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Journal of the Korean Society of Neonatology 2000;7(2):189-193.
Published online January 1, 2001.
A Case of Kabuki Make-Up Syndrome.
Seon Young Kim, Na Eun Ryu, Chang Yee Cho, Young Youn Choi
Department of Pediatrics, Chonnam University Medical School, Kwangju, Korea.
Kabuki make-up syndrome (KMS) was firstly reported in 1981 by Niikawa, et al. and Kuroki et al. in a total of ten unrelated Japanese children with characteristic array of multiple congenital anomalies and mental retardation. The name reflects the resemblance between the facial features of patients and the actors of Kabuki, one of the most famous traditional performing arts in Japan. The syndrome is characterized by mental and developmental retardations and peculiar facial features including long palpebral fissures with eversion of the lateral portion of lower eyelid and arching of eyebrows. In addition, dermatoglyphic and skeletal abnormalities are commonly associated. In Japan, the syndrome appears to have an incidence of about 1 : 32,000 newborns. Outside of Japan, a growing number of patients have been recognized. However, this syndrome has been reported only a few cases in Korea. We report a boy diagnosed by clinical features with a brief review of the literature.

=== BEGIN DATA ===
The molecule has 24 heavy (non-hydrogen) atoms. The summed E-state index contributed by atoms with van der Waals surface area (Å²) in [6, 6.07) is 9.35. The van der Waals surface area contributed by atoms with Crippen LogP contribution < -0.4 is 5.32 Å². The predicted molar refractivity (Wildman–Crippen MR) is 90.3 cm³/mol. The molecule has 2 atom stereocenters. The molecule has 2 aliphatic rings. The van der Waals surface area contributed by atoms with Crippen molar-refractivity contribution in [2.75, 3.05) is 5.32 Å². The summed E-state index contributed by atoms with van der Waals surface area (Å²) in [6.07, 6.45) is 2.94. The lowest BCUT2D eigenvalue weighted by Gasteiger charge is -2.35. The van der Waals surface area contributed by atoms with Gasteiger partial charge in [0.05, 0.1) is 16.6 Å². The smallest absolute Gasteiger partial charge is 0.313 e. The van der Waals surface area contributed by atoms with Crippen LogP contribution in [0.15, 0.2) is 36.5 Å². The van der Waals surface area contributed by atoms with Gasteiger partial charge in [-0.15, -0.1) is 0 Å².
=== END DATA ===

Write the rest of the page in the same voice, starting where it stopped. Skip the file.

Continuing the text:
Key Words: Kabuki make-up syndrome; Mental and developmental retardations; Facial features


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